It’s been six years since I started an experiment with no particular end in mind.
In 2014, I decided to stop drinking alcohol and quit consuming sugar, carbohydrates, and coffee for six months.
Initially, I chose to eliminate these things from my life for two reasons.
First, I survived a rare blood cancer (Stage IVB ALK-) after being given less than a 15 percent chance of living. I wanted to eliminate the toxins and heavy metals from my system that had built up during chemotherapy. And so, I started an intense cleanse.
Second, I began preparing for a spiritual ceremony on March 1st, 2014. The ceremony lasted from 6 p.m. until breakfast the following day. It altered my reality and direction in ways that are still unfolding. The wisdom and insights transmitted during the ceremony are now more evident and louder than ever.
Following the ceremony, I stuck with my experiment. I wanted to know how each of these things (alcohol, coffee, carbs, and sugar) affected my body, mind, and spirit so that I could recalibrate if it would improve my life.
After completing six months without alcohol, sugar, carbs, or coffee—four things that were ubiquitous before my cancer diagnosis—I wanted to know what it would be like to consume each without the other over two weeks by reintroducing one and then eliminating it again. I recorded how each felt. The result was illuminating.
No More Alcohol
The one item that I chose not to reintroduce was alcohol. Although I love wine, especially great Spanish wines like Rioja, Tempranillo, or Crianza, I knew that alcohol did not serve a practical or fulfilling purpose in my life, nor did most of the relationships surrounding it.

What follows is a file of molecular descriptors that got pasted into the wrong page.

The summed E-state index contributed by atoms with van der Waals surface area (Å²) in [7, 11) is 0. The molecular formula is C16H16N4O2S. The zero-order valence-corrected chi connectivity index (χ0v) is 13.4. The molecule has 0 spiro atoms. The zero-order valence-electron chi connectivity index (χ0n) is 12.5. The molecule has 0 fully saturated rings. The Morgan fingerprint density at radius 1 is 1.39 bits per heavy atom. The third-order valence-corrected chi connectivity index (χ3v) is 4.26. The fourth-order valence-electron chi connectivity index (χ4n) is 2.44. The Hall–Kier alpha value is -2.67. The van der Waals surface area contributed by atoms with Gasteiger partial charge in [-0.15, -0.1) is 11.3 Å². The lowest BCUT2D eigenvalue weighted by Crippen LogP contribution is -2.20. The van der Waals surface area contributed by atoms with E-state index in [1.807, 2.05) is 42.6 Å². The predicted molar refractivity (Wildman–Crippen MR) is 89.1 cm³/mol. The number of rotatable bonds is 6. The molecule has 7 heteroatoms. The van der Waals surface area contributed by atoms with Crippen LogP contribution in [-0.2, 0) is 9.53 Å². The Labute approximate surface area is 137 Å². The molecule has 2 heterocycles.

And that’s how I quit drinking. No AA or therapy, but a load of willpower, discipline, commitment, and the determination to regain the full power of choice in my life.
It’s now been six years since I’ve had any alcohol. My life has changed dramatically. Friendships shifted, and I found myself letting go of unhealthy familial patterns and antagonistic relationships with ease. I can also say no more quickly than yes and yes more rapidly than no when true.
I also discovered that I had more time to be creative and the space to explore and foster other passions, such as freelance journalism, traveling, writing a novel, painting, acting, and exploring different facets of a creative life that I couldn’t access when my system wasn’t aligned with my more profound truth.
I have no experience with alcoholics anonymous, nor do I know what it is like to be addicted to something. As such, I can’t speak to addiction from a personal point of view.
I was fortunate enough to have been born without the genetics that can lead people to addiction. However, I have witnessed addiction adversely impact the lives of many, not only in my childhood home but in the community of my youth, as well as in the lives of others.
The challenge and the struggle to overcome our attachments, addictions, habits, or routines isn’t easy. And, I have no advice on how one might leave behind that which doesn’t serve someone’s greatest truth.
The path has been lonely, and the changes overwhelming at times, but the essence of truth is continuously more present than ever.
I still walk the path alone, and I’m comfortable on this trail as I get to know myself and others in ways I could have never imagined.
The only thing I can offer is the knowledge that everything in life is a choice. Nothing can change when we relinquish our agency and power to people or things. When we keep our power, everything can change.
And so I leave you with these questions:
How do you give up your power?
What is in your life right now that does not serve you, or permit you to live in alignment with your most profound truth?
And, what is it that keeps you from choosing to change that which you have the power to change?
Here’s to six years without alcohol and to this extraordinary journey we share—life!
May our lives be fully lived in truth in 2020 and beyond.
Love for self, love for you, and love for this precious gift of life.
Author: Dr. Matthew King
Editor: Naomi Boshari
Publication: Elephant Journal
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